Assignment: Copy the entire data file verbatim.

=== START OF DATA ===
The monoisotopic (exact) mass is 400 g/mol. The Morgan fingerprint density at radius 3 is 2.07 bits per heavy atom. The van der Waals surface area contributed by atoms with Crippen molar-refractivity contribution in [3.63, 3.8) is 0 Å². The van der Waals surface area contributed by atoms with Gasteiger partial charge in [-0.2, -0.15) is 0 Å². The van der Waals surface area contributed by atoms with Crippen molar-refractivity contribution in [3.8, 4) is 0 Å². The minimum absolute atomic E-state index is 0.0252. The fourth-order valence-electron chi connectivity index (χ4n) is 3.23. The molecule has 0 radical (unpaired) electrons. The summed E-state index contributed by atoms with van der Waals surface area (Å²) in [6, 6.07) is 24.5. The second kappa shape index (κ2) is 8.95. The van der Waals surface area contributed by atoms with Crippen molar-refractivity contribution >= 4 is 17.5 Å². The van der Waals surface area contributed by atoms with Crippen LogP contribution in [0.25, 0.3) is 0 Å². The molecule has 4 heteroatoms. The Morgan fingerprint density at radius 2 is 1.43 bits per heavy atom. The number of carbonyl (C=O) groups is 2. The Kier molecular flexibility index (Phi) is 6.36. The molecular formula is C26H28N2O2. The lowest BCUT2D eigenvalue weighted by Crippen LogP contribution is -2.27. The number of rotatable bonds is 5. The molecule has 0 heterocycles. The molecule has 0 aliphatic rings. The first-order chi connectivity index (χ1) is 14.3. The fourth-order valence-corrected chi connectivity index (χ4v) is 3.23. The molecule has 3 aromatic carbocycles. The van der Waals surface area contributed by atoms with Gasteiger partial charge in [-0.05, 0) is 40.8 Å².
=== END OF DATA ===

The monoisotopic (exact) mass is 400 g/mol. The Morgan fingerprint density at radius 3 is 2.07 bits per heavy atom. The van der Waals surface area contributed by atoms with Crippen molar-refractivity contribution in [3.63, 3.8) is 0 Å². The van der Waals surface area contributed by atoms with Gasteiger partial charge in [-0.2, -0.15) is 0 Å². The van der Waals surface area contributed by atoms with Crippen molar-refractivity contribution in [3.8, 4) is 0 Å². The minimum absolute atomic E-state index is 0.0252. The fourth-order valence-electron chi connectivity index (χ4n) is 3.23. The molecule has 0 radical (unpaired) electrons. The summed E-state index contributed by atoms with van der Waals surface area (Å²) in [6, 6.07) is 24.5. The second kappa shape index (κ2) is 8.95. The van der Waals surface area contributed by atoms with Crippen molar-refractivity contribution >= 4 is 17.5 Å². The van der Waals surface area contributed by atoms with Crippen LogP contribution in [0.25, 0.3) is 0 Å². The molecule has 4 heteroatoms. The Morgan fingerprint density at radius 2 is 1.43 bits per heavy atom. The number of carbonyl (C=O) groups is 2. The Kier molecular flexibility index (Phi) is 6.36. The molecular formula is C26H28N2O2. The lowest BCUT2D eigenvalue weighted by Crippen LogP contribution is -2.27. The number of rotatable bonds is 5. The molecule has 0 heterocycles. The molecule has 0 aliphatic rings. The first-order chi connectivity index (χ1) is 14.3. The fourth-order valence-corrected chi connectivity index (χ4v) is 3.23. The molecule has 3 aromatic carbocycles. The van der Waals surface area contributed by atoms with Gasteiger partial charge in [-0.05, 0) is 40.8 Å².